* BG reports 6 pct fall in operating profit to $2 bln
* Shares trade higher as results beat consensus
* BG says will wait to appoint right CEO (Updates with interim executive chairman comment on asset disposals, share price)
By Karolin Schaps
LONDON, May 1 (Reuters) - British oil and gas company BG Group reported a lower-than-expected drop in first-quarter profit on Thursday, just days after its chief executive resigned.
The FTSE 100 company saw a 6 percent fall in operating profit to $2 billion but beat consensus forecasts and reassured investors its big projects were on track to help meet its 2014 production target of 590,000-630,000 barrels of oil equivalent per day.
The company has cut its output forecast several times in the last two years, resulting in a profit warning earlier this year.
Shares in BG were trading 3 percent higher at 1,235 pence at 1144 BST, one of the top four risers on the FTSE 100.
“Following the surprise departure of the CEO this week, BG’s Q1 results should prove reassuring for investors,” said analysts at Bernstein Research.
The Reading-based company lost chief executive Chris Finlayson earlier this week after just 16 months in the job and has begun the search for a successor at a time when the firm is under pressure to restore its reputation.
“The search is under way, we are ready and we will wait to get the right CEO,” interim executive chairman Andrew Gould told reporters.
BG’s first-quarter exploration and production (E&P) volumes fell 4 percent, hit hard by output problems in Egypt where the company’s liquefied natural gas (LNG) project failed to deliver any cargoes in the first quarter.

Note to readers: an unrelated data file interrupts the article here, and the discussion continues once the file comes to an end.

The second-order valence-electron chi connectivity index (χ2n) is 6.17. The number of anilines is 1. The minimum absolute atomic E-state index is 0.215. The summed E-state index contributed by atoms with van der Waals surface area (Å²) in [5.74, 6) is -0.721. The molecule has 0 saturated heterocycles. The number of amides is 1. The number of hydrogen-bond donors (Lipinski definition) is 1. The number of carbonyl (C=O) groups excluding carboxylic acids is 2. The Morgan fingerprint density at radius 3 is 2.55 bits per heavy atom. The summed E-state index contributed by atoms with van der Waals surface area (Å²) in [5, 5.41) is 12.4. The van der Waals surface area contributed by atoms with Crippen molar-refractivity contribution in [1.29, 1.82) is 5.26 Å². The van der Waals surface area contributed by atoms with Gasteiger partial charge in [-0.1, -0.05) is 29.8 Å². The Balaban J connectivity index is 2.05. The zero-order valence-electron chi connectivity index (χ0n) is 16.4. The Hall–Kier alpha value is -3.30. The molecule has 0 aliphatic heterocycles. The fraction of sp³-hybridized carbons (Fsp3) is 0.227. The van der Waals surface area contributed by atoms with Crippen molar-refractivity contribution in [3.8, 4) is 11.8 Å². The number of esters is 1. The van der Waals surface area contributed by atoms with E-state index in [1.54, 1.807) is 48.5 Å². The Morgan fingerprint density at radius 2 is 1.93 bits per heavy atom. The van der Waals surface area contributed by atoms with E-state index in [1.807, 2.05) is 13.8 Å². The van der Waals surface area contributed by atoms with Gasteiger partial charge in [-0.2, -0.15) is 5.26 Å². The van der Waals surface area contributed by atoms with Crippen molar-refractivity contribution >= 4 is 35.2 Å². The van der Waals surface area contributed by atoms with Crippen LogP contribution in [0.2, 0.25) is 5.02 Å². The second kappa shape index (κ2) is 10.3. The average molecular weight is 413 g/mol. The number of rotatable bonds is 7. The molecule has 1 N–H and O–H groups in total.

Production in Egypt fell 35 percent compared with the fourth quarter as the reservoir feeding its plant is in decline and the local Egyptian market took more supply, for which BG receives lower payments.
BG said it was expecting “very limited” cargoes from its Egyptian plant in the foreseeable future, although one shipment was planned for the second quarter.
Interim executive chairman Gould said the company had “no sacred cows” as it was reviewing its entire asset portfolio, including those in Brazil which had been earmarked as growth projects BG would hang on to.
“The issue that the board was facing was not a dispute over strategy but a dispute over the speed with which it was presented with optionality on the different parts of the portfolio. I would say that it’s more a question of pace than it is of change in strategy,” Gould said.
Its Australian Queensland Curtis LNG production facility is on schedule and budget to deliver first LNG in the fourth quarter of 2014.
BG’s oil and gas exploration programme in Brazil is also performing well, helping to deliver higher-than-expected output in the first quarter thanks to strong oil production.
The energy company’s growing oil output led it to hedge 70 percent of its oil price exposure between April and December this year at an average Brent price of $106 per barrel, a move which analysts said was unusual.
“(This is) sensible in light of the balance sheet pressures but equally emphasising the pressures on cash flow and balance sheet at this time,” said Deutsche Bank analyst Lucas Herrmann. (Editing by Catherine Evans and William Hardy)